The limit of human knowledge in theology is an interesting concept with a long history. In the first centuries of Christianity, the church resisted attempts to oversimplify doctrine. The first significant theological controversy the orthodox faced focused on the doctrine of the Trinity. Growing out of the strict monotheism of Judaism, the early church wrestled […]Read More What Happened to Mystery?
The first seminary class I ever took was THEO 5301: Systematic Theology 2. I’m not sure why I started with the second survey class, but the professor began the lecture by covering the basics. In the first lecture, the professor taught me something so foundational to theology that it changed the way that I understand […]Read More How to Understand Theology
Next week, I’m teaching my church’s annual January Bible Study. Given the fact that this year’s study is from a passage in the book of Revelation, I’m reviewing my thinking on eschatology. As always, I’m somewhat dizzied by the amount of diversity among theologians regarding the end of the world. As someone who was raised […]Read More The Theology of the End of the World
I read somewhere that one of the simplest ways to disciple someone else is to recommend a good book. I don’t remember where or when I read that, but that quote has challenged me in numerous ways. For one, as someone who is obsessed with reading, I want to read quality books. If good books […]Read More Best Books of 2018
Western Christians share a lot with the early church. Like the early church, we live in a culture that nods towards theism while denying basic tenets of Christianity. The early church also had a degree of freedom as long as they didn’t take their Christianity too seriously. When we live out our convictions or stand […]Read More Justin Martyr: A Model for the 21st Century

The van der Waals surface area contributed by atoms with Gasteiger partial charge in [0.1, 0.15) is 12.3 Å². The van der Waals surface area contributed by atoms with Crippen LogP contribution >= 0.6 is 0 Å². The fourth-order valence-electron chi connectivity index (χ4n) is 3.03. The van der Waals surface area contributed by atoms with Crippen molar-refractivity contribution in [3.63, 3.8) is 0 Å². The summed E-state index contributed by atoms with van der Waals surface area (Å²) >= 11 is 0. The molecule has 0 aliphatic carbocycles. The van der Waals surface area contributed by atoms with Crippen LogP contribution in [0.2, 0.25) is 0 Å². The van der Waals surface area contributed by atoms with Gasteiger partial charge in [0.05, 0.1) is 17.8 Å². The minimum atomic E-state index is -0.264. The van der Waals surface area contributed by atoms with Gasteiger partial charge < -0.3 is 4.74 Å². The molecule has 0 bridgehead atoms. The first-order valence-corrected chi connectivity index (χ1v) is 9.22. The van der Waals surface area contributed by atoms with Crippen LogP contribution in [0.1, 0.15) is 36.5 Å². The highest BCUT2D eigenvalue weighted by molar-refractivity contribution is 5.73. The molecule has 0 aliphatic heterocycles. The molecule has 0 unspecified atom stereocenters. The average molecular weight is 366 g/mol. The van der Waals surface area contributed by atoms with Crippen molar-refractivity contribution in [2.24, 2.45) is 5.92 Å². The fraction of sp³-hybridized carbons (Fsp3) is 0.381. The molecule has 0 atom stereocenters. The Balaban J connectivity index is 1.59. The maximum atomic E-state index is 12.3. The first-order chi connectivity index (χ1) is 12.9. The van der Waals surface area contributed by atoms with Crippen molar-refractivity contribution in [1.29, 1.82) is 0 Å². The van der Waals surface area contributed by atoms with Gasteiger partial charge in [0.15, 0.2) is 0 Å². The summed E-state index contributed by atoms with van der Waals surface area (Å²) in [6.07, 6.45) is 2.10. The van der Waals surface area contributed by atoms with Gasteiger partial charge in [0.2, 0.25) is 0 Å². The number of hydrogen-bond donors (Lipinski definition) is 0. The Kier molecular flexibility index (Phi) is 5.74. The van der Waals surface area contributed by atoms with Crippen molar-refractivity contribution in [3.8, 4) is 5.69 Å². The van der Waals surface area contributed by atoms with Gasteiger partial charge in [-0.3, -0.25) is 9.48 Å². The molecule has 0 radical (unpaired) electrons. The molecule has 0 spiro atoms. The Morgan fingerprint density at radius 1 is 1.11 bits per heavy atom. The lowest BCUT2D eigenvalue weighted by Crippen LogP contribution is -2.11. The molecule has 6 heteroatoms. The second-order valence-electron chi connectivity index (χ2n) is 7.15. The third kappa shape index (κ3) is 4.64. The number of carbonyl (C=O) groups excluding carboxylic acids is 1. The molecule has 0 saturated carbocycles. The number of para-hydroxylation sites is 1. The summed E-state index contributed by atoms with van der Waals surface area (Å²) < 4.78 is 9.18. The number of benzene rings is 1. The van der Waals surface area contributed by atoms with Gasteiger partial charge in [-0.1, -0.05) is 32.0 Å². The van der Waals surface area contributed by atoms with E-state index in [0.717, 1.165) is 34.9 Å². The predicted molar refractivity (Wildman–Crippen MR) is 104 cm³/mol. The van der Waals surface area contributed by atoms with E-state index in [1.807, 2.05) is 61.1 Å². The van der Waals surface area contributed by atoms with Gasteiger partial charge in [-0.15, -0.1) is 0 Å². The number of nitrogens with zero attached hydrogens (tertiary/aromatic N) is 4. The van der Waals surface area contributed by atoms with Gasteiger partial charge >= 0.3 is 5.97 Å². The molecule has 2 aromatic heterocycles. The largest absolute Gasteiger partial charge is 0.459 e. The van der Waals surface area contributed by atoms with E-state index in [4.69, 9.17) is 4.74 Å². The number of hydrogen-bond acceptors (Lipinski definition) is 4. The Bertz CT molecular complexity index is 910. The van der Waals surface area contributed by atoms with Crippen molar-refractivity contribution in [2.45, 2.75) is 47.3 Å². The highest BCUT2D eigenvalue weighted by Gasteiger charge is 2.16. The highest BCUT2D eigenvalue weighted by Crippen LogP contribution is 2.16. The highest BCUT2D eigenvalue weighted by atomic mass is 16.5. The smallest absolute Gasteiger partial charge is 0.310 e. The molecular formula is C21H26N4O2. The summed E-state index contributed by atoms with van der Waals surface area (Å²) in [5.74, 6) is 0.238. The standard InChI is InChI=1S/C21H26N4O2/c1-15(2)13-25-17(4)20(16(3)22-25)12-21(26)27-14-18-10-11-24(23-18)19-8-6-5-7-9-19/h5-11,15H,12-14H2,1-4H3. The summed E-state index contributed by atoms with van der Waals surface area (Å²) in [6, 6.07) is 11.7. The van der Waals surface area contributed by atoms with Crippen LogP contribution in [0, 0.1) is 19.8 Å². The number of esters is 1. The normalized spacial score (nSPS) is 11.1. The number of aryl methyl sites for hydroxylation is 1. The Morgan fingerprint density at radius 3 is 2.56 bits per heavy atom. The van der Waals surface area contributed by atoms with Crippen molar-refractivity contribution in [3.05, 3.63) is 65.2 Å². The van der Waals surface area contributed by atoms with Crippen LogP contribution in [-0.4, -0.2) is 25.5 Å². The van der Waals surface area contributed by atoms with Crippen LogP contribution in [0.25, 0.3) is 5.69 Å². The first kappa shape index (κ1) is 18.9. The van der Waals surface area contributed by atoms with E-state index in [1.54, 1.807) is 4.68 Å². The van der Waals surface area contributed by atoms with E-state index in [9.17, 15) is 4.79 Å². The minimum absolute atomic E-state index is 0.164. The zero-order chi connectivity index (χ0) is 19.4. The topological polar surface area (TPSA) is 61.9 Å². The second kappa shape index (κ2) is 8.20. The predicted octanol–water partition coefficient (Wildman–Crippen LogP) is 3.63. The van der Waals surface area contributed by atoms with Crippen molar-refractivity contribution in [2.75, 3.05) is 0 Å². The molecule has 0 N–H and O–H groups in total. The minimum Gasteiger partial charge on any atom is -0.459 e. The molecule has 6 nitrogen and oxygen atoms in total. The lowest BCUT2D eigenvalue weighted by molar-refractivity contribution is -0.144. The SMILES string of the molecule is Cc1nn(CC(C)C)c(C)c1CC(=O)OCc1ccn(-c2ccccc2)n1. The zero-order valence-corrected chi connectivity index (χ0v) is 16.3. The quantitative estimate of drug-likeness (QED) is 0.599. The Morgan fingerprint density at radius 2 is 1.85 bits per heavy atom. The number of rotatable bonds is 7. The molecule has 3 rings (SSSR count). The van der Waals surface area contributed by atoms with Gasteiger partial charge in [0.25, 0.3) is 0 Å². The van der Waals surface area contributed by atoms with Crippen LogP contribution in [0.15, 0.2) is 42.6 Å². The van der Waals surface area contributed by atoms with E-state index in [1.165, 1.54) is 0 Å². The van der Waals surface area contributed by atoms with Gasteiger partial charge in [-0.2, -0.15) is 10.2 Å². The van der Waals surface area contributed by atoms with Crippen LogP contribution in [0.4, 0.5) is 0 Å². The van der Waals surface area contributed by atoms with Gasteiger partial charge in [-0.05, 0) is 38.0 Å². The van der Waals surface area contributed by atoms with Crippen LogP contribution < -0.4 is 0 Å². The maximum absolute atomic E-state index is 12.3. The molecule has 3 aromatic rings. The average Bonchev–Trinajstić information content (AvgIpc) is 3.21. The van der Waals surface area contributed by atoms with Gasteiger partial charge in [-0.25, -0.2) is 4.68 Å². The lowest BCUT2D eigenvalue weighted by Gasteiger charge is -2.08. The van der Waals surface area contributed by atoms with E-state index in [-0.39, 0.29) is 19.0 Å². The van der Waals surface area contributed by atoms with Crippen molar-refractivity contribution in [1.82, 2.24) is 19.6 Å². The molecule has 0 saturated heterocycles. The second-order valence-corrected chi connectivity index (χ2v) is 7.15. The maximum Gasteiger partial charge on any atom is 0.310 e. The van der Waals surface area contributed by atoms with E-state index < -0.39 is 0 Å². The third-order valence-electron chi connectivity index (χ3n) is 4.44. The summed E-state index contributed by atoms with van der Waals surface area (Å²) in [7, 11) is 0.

501 years ago this month, Martin Luther nailed his famous 95 Theses to the door of the Wittenberg church. What followed was an earthquake along theological fault lines rivaled only by the Great Schism of 1054. Whereas the Great Schism divided the Church between the Roman Catholic Church in the West and the Orthodox Church […]Read More The 5 Solas of the Reformation
In October 1517, Martin Luther began what we now recognize as the Protestant Reformation in the German city of Wittenberg. Since we’re separated from Luther by 501 years, it’s tempting to discredit the difficulties Luther encountered half a millennium ago. Make no mistake about it, however, Luther’s life was in real danger. His friends and […]Read More Be a Sinner and Sin Boldly: Luther on Following Christ
Different versions of Christianity have different standards a person must meet in order to be called a Christian. A Roman Catholic, for example, may define a Christian as someone who attends mass and participates in the sacraments. However, even the most ardent Catholic probably doesn’t believe their Lutheran neighbor is invariably consigned to the pits […]Read More What Must a Christian Believe?
It goes by at least three different names: Communion, the Eucharist, and the Lord’s Supper. Along with the names comes a great variety of ways to understand what exactly the Lord’s Supper means, how it should be celebrated, and who should participate. The differences notwithstanding, the Lord’s Supper ties Christians of all different stripes to […]Read More The Bases of the Lord’s Supper
On March 17, 461, St. Patrick of Ireland died in Ireland, the land he spent his life working to convert to the Christian religion. Patrick lived an amazing life and was a role model for effective evangelism; however, much of what we associate with him is mythical. For example, we don’t really know whether Patrick […]Read More St. Patrick of Ireland
The different translations of the Bible available at your local LifeWay sound like President Roosevelt’s alphabet soup: Whereas FDR had the NRA, TVA, FHA, and the WPA, LifeWay sells the NIV, KJV, ESV, and CSB, to name but a few bestsellers. Further complicating our baptized alphabet soup are the strong opinions Christians hold about the […]Read More Who’s Messing with the Bible? The NIV and Those Missing Verses
“What indeed has Athens to do with Jerusalem?” Tertullian, a church father and apologist who lived in the late 2nd and early 3rd century AD, wrote a scathing critique of nominal Christians who fall headlong into false doctrine and heresies. By asking what Athens has to do with Jerusalem, Tertullian meant to critique Christians who […]Read More Anselm and Tertullian on Christianity and Philosophy